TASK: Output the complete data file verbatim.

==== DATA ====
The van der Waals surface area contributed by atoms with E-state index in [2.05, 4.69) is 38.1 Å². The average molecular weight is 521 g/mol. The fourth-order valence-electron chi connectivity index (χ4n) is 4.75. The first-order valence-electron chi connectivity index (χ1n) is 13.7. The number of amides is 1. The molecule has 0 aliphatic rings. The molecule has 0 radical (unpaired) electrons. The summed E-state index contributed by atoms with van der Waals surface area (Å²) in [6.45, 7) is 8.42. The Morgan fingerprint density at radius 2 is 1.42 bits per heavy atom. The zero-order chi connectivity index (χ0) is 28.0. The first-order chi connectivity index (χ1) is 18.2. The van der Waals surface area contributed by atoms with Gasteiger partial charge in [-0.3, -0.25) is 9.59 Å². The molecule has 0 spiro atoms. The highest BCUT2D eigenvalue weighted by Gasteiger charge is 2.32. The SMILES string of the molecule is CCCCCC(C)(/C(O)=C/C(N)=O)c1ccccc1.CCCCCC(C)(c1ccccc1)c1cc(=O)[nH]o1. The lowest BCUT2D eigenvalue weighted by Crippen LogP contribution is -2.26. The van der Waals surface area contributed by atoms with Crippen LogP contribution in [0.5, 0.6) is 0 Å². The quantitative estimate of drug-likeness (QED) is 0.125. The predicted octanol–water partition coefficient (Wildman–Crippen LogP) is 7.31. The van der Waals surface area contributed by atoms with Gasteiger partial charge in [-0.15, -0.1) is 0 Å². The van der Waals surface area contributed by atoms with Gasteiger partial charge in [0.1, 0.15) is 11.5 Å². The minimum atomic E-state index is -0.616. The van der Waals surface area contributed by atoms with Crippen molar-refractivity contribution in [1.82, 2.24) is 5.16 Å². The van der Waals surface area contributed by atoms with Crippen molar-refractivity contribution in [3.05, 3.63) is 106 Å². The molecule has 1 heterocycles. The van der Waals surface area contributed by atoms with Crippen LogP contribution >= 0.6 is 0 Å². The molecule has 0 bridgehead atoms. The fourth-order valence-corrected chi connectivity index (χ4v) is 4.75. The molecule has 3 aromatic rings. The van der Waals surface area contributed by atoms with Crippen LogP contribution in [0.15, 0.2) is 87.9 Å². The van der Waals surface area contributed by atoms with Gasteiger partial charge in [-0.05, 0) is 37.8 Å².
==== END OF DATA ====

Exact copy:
The van der Waals surface area contributed by atoms with E-state index in [2.05, 4.69) is 38.1 Å². The average molecular weight is 521 g/mol. The fourth-order valence-electron chi connectivity index (χ4n) is 4.75. The first-order valence-electron chi connectivity index (χ1n) is 13.7. The number of amides is 1. The molecule has 0 aliphatic rings. The molecule has 0 radical (unpaired) electrons. The summed E-state index contributed by atoms with van der Waals surface area (Å²) in [6.45, 7) is 8.42. The Morgan fingerprint density at radius 2 is 1.42 bits per heavy atom. The zero-order chi connectivity index (χ0) is 28.0. The first-order chi connectivity index (χ1) is 18.2. The van der Waals surface area contributed by atoms with Gasteiger partial charge in [-0.3, -0.25) is 9.59 Å². The molecule has 0 spiro atoms. The highest BCUT2D eigenvalue weighted by Gasteiger charge is 2.32. The SMILES string of the molecule is CCCCCC(C)(/C(O)=C/C(N)=O)c1ccccc1.CCCCCC(C)(c1ccccc1)c1cc(=O)[nH]o1. The lowest BCUT2D eigenvalue weighted by Crippen LogP contribution is -2.26. The van der Waals surface area contributed by atoms with Crippen LogP contribution in [0.5, 0.6) is 0 Å². The quantitative estimate of drug-likeness (QED) is 0.125. The predicted octanol–water partition coefficient (Wildman–Crippen LogP) is 7.31. The van der Waals surface area contributed by atoms with Gasteiger partial charge in [-0.15, -0.1) is 0 Å². The van der Waals surface area contributed by atoms with Gasteiger partial charge in [0.1, 0.15) is 11.5 Å². The minimum atomic E-state index is -0.616. The van der Waals surface area contributed by atoms with Crippen molar-refractivity contribution in [1.82, 2.24) is 5.16 Å². The van der Waals surface area contributed by atoms with Crippen molar-refractivity contribution in [3.05, 3.63) is 106 Å². The molecule has 1 heterocycles. The van der Waals surface area contributed by atoms with Crippen LogP contribution >= 0.6 is 0 Å². The molecule has 0 bridgehead atoms. The fourth-order valence-corrected chi connectivity index (χ4v) is 4.75. The molecule has 3 aromatic rings. The van der Waals surface area contributed by atoms with Crippen LogP contribution in [0.15, 0.2) is 87.9 Å². The van der Waals surface area contributed by atoms with Gasteiger partial charge in [-0.05, 0) is 37.8 Å².